Returning to the free spirit of the Japanese, I noted in the past that the word we use today to indicate the European words for “religion” (宗教) is merely a modern translation of that European concept. In the East, not only the Japanese, but also the Chinese and the Indians had no corresponding word for this concept. Religion is derived from the Latin religio, and there are several theories on the origin of religio, but I consider as with Cicero that it must have come from relegere, “to do a thing scrupulously”. As Cicero proceeds to say, “All matters concerning the gods are said to be practiced religiously,” and therefore, the Romans gave the term religio to those ceremonies honoring the gods. Furthermore, not only the Romans but other nations also thought that the existence of “religion” was derived from these ceremonies. In comparison, in the Chinese Book of History there are three words, 類[resemblance], 禋 [sacrifice], and 望 [hope] which refer to ceremonies for the gods, but there is no generalization for the three, and only in the Book of Rites to we start to see such general words 礼祠 [revere-enshrine] and 祭法[honor-law] which could correspond to religio. In Japanese, the terms matsurigoto [lit. “matters of state”] or kamiwaza [“matters of kami”] express the same idea. In India, the word Rita refers to the successful completion of a ceremony. So, there are words in the East which correspond to the Latin religio, but these are not terms which match the word religion used in the present day. Thus, when the Dutch came to our country as the first emissaries of Western civilization, at that time, the first translators invented new terms like 祭祀 [shrine-revere] or 宗祀 [sect-revere] to correspond to the European word religion.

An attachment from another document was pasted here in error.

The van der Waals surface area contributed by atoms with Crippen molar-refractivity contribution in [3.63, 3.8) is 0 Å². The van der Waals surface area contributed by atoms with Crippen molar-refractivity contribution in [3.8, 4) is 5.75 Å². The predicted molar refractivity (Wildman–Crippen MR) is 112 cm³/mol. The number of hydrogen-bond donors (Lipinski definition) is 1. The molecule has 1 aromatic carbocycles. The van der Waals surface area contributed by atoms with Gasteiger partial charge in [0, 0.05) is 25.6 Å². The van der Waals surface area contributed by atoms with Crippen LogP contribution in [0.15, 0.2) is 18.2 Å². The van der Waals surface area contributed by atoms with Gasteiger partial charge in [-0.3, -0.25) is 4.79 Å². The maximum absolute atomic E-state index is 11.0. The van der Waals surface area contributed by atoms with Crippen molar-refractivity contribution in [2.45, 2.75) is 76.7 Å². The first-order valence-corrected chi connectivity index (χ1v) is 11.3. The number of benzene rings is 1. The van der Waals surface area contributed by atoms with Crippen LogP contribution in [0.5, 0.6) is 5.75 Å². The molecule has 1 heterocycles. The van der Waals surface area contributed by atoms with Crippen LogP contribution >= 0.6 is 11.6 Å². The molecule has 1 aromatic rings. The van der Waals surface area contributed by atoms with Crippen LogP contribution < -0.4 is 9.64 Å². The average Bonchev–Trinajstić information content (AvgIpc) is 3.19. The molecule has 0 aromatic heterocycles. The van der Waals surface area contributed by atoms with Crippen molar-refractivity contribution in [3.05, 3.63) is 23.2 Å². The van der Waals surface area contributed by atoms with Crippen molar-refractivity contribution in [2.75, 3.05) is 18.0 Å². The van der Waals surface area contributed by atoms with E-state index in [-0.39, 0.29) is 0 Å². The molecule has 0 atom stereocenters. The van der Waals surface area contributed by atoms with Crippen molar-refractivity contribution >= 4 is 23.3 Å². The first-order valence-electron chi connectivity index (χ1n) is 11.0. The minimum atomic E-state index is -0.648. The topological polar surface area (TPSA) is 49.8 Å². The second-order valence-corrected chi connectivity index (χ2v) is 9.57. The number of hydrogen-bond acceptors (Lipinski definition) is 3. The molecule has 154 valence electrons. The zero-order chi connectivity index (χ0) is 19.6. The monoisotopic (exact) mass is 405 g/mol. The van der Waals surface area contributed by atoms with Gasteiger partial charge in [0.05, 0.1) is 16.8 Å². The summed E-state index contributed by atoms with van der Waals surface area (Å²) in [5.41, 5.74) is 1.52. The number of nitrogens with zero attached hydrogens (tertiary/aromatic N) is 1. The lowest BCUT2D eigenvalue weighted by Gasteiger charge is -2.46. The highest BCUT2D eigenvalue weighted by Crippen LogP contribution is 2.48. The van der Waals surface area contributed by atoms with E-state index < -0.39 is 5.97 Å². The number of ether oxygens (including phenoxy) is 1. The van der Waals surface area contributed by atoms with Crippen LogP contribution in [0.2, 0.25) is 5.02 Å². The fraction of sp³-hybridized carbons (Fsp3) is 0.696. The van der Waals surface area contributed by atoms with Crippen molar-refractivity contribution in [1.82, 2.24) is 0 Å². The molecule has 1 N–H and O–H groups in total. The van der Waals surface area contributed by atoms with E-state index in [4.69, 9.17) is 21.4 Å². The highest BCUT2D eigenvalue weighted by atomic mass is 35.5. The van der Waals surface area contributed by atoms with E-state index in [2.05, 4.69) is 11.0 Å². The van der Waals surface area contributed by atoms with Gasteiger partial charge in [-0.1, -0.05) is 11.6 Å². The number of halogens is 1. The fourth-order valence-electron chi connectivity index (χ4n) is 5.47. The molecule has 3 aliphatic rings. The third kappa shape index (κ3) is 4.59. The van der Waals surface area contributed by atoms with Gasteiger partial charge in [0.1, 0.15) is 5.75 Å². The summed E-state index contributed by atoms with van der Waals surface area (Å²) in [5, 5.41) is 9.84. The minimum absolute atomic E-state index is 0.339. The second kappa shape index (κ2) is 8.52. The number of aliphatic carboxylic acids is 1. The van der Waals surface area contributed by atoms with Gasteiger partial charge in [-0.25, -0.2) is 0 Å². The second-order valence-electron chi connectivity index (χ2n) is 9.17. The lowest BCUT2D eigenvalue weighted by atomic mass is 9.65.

Read the rest of this entry »
Posted: February 19th, 2013 | Kokoro
Asuka Shinsha, 2011
Yoshirin’s goal here was to interview six foreigners who became Japanese citizens, to ask them what they find so special about Japan, and what direction they hope Japan will take in the future. Obviously he picked people who immigrated to Japan as a political decision and not for mere social reasons. The book is intellectually strong because all of his guests already understand the importance of Japan’s self-identity and its role in the world. Rather than ranting about the need to destroy Japan, as some less socialized and more hate-filled expats do, they discuss how they would strengthen it.
However, while reading the book I realized that it could have been stronger if he added to this mix some ordinary folks who got Japanese wives and are contributing to the gene pool. After all, Japan’s self-identity is determined by its people, so how can we ensure that allegiance to Japan is preserved for children of mixed ethnicity, as Yoshirin hopes it will be for those of Ainu and Burakumin descent? Ordinary expats may be uneducated about Japanese history and how society functions, and would disturb the book’s structure, but through exposure to much greater minds we might get them to open up about their own experiences and hopes.